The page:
Please note: This article is published as an archive copy from Philadelphia City Paper. My City Paper is not affiliated with Philadelphia City Paper. Philadelphia City Paper was an alternative weekly newspaper in Philadelphia, Pennsylvania. The last edition was published on October 8, 2015.

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October 31-November 6, 2002


Brittle Women

Amy Cutler, <i>Dinner Party</i> (2002), 50 1/2 inches  

by 44 inches, gouache on paper.
Amy Cutler, Dinner Party (2002), 50 1/2 inches by 44 inches, gouache on paper.

Delightfully imaginative visions of feminine naiveté, cruelty and ambition flow through Brooklyn-based artist Amy Cutler’s new work, now on display in her first museum show, at the Project Space of the ICA. Drawn with colored pencils and gouache on white paper like children’s book illustrations, Cutler’s eight large drawings playfully toy with grimly serious emotions by employing a cast of female characters dressed in unusual outfits and engaged in bizarre activities.

There's a studied randomness to Cutler's surreal combinations of imagery, and no doubt when composing her costumes and props she carefully works from the details in historic sources like the 19th-century Godey's Lady's Book or the 18th-century Diderot's encyclopedia. The richness of historic detail is at odds with the post-modern flatness of the shadowless objects and the vast surrounding areas of white paper. Cutler devises her female characters like flat façades or props, just like the objects around them. Their bulges and folds -- resulting from their slumping or contorted poses -- are endearing and wonderfully unflattering in any traditional sense. These women and girls are like characters in a dream (unaware that they are imaginary), going about their business with teeth gritted or with dull, listless expressions.

One piece, Accommodation (39 by 29 3/4 inches), shows a woman standing alone, calmly and complacently, in a dress and low pumps (both fancy but dated) who possesses, instead of a head, a large blue birdhouse. It's a deluxe model, with nine tidy doors and perches, and three peaked roofs. Above the woman, a flock of a hundred or more tiny robins swoop downward in a giant tornado-like mass. Meanwhile, she waits, holding a small pot of water, with her head tilted back. In a similar fashion, the women in 4 Snowmen (22 by 30 inches) are also lost in a peculiar task. Here, attired in colorful babushkas and pea-green military-style coats, they soberly line up with their companions, partly melted snowmen dressed in men's shirts. One woman accompanies, instead of a snowman, a tub of water with a carrot floating in it. Both drawings pose the same question: Is this a kind and selfless act, or is it sheer stupidity? Cutler leaves us pondering this question and, with it, the uncomfortable parallels in our own lives.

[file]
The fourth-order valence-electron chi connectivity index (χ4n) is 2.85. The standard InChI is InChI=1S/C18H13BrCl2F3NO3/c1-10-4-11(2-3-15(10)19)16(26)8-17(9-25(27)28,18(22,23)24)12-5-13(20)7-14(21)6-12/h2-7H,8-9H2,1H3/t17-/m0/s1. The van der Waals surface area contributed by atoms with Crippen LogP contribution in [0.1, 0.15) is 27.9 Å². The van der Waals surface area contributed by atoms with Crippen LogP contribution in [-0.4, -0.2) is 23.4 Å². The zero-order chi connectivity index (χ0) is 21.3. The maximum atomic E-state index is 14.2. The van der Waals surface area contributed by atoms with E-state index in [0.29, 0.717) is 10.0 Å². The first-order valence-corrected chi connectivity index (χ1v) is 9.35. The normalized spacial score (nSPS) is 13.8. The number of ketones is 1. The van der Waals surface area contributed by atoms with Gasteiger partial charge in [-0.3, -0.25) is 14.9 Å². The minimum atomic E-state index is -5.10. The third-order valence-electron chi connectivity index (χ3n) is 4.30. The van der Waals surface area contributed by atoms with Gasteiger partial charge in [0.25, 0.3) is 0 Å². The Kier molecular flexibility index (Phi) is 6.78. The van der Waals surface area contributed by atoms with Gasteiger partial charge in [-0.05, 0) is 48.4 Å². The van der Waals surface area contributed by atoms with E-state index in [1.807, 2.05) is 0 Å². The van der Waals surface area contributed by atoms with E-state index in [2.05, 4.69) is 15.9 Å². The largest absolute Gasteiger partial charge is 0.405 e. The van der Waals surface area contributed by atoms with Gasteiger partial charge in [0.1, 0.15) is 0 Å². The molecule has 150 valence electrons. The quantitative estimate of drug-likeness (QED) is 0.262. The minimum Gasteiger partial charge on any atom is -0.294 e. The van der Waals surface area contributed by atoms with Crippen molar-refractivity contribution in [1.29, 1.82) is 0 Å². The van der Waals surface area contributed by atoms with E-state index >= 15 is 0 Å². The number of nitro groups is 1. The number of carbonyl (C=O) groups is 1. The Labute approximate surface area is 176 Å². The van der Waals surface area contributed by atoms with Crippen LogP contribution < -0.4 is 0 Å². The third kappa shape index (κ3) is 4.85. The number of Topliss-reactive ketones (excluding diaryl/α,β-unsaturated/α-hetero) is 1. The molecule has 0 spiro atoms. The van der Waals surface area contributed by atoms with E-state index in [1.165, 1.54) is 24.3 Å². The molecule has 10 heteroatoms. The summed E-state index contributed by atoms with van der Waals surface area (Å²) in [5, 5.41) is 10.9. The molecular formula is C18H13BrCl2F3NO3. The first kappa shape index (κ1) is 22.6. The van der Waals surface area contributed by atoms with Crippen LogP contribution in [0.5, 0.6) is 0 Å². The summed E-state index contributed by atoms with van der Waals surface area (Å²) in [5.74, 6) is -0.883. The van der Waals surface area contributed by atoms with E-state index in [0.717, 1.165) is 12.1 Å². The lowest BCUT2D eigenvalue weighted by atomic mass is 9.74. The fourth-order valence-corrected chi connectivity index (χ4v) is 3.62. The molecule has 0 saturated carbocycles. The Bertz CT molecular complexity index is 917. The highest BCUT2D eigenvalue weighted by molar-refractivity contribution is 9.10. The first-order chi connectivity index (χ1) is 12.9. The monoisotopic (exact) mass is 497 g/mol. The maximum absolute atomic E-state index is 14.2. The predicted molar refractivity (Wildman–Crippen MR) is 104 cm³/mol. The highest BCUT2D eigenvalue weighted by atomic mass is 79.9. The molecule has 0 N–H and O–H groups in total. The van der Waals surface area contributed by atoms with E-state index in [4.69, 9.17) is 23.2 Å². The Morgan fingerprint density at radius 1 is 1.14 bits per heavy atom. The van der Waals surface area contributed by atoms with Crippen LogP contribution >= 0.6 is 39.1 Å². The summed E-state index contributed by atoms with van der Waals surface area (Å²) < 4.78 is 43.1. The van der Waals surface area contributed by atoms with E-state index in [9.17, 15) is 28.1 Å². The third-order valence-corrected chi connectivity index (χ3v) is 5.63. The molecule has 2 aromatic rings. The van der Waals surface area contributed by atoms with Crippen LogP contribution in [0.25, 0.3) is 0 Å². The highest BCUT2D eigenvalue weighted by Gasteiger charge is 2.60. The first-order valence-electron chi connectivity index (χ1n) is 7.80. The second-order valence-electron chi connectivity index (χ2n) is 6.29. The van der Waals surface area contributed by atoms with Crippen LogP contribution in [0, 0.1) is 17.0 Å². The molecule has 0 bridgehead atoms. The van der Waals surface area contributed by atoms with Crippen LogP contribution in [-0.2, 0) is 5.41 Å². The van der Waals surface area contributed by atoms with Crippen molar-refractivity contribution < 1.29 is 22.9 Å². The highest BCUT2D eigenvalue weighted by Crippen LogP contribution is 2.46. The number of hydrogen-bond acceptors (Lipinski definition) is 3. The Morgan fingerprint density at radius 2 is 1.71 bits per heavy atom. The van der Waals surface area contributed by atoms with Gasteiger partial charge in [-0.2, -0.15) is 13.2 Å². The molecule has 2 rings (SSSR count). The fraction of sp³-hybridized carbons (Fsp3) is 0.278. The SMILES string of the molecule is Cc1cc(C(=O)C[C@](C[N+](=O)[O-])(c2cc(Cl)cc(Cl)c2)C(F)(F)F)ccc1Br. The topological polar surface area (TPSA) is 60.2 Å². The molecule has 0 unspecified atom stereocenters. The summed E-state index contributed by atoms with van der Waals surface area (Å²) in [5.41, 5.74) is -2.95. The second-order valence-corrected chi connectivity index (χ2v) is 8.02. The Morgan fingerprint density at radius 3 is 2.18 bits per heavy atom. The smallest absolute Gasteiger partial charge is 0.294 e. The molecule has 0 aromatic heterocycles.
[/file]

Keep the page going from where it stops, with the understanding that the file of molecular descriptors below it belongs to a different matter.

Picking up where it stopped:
Many of Cutler's drawings examine the complexity of the social connections (and emotional undercurrents) between women. Dinner Party (50 1/2 by 44 inches), for instance, shows the interaction of four women in elegant 18th-century ball gowns decorated with flounces, pleats and rosettes. Two of the women lunge at each other on top of a long dining table, and they wear, woven into their fancy hairdos, upside-down chairs with sharp implements lashed to their upright legs, such as a skewer, a fork or an assortment of bread and carving knives. Nearby, a third woman is assisting a fourth with the proper alignment of her chair. The dispassionate expressions on their faces don't betray any of their feelings about each other. Another piece, Umbrage (29 by 41 1/2 inches), depicts four women riding handsome spotted goats and engaged in a bizarre ritual. Like many of Cutler's figure groups, they wear matching outfits, in this case, plain blouses, spats, lederhosen and a headpiece with a black umbrella jutting out like a unicorn's horn. Although the scene is wildly amusing, it exposes complicated social relationships with a violent edge. These embattled women are covered with small puncture wounds -- relatively bloodless, just as they would be in real life.

All of these drawings, as well as the other work in the show, gracefully weave together the contradictions of women’s emotional lives and relationships with wit and humor. But the ideas in Cutler’s imaginative work are deadly serious. Like modern fairy tales, her drawings represent a hyperbolic expression of women’s fears, needs and anxieties. This is surprisingly complex and mature work from a 28-year-old artist -- just a few years out of art school -- and well worth contemplating.

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